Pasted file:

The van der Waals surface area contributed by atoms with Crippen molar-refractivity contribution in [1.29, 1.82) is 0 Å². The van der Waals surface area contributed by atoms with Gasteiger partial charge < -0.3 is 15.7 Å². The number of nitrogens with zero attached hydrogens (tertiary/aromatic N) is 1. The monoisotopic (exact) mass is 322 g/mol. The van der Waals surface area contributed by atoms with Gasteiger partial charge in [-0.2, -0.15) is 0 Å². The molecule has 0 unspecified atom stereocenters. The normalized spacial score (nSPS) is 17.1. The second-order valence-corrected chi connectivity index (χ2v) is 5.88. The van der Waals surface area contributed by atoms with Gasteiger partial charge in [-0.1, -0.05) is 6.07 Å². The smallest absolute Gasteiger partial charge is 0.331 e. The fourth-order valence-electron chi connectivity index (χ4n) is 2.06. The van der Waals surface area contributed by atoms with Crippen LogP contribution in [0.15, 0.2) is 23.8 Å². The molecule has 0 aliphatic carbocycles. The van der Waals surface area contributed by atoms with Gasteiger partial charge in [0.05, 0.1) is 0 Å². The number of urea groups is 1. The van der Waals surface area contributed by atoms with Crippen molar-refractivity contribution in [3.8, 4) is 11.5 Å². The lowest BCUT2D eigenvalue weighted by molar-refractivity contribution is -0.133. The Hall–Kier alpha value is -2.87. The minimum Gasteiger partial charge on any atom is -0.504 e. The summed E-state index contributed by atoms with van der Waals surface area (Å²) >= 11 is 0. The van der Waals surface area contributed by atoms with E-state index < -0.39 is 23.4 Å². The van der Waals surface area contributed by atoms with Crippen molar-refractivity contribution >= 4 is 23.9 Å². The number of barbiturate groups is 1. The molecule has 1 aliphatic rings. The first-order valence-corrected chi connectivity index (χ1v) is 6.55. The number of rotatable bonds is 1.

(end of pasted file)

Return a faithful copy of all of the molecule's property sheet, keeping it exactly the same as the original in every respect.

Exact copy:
The van der Waals surface area contributed by atoms with Crippen molar-refractivity contribution in [1.29, 1.82) is 0 Å². The van der Waals surface area contributed by atoms with Gasteiger partial charge < -0.3 is 15.7 Å². The number of nitrogens with zero attached hydrogens (tertiary/aromatic N) is 1. The monoisotopic (exact) mass is 322 g/mol. The van der Waals surface area contributed by atoms with Gasteiger partial charge in [-0.2, -0.15) is 0 Å². The molecule has 0 unspecified atom stereocenters. The normalized spacial score (nSPS) is 17.1. The second-order valence-corrected chi connectivity index (χ2v) is 5.88. The van der Waals surface area contributed by atoms with Gasteiger partial charge in [-0.1, -0.05) is 6.07 Å². The smallest absolute Gasteiger partial charge is 0.331 e. The fourth-order valence-electron chi connectivity index (χ4n) is 2.06. The van der Waals surface area contributed by atoms with Crippen LogP contribution in [0.15, 0.2) is 23.8 Å². The molecule has 0 aliphatic carbocycles. The van der Waals surface area contributed by atoms with Gasteiger partial charge in [0.05, 0.1) is 0 Å². The number of urea groups is 1. The van der Waals surface area contributed by atoms with Crippen molar-refractivity contribution in [3.8, 4) is 11.5 Å². The lowest BCUT2D eigenvalue weighted by molar-refractivity contribution is -0.133. The Hall–Kier alpha value is -2.87. The minimum Gasteiger partial charge on any atom is -0.504 e. The summed E-state index contributed by atoms with van der Waals surface area (Å²) >= 11 is 0. The van der Waals surface area contributed by atoms with E-state index < -0.39 is 23.4 Å². The van der Waals surface area contributed by atoms with Crippen molar-refractivity contribution >= 4 is 23.9 Å². The number of barbiturate groups is 1. The molecule has 1 aliphatic rings. The first-order valence-corrected chi connectivity index (χ1v) is 6.55. The number of rotatable bonds is 1.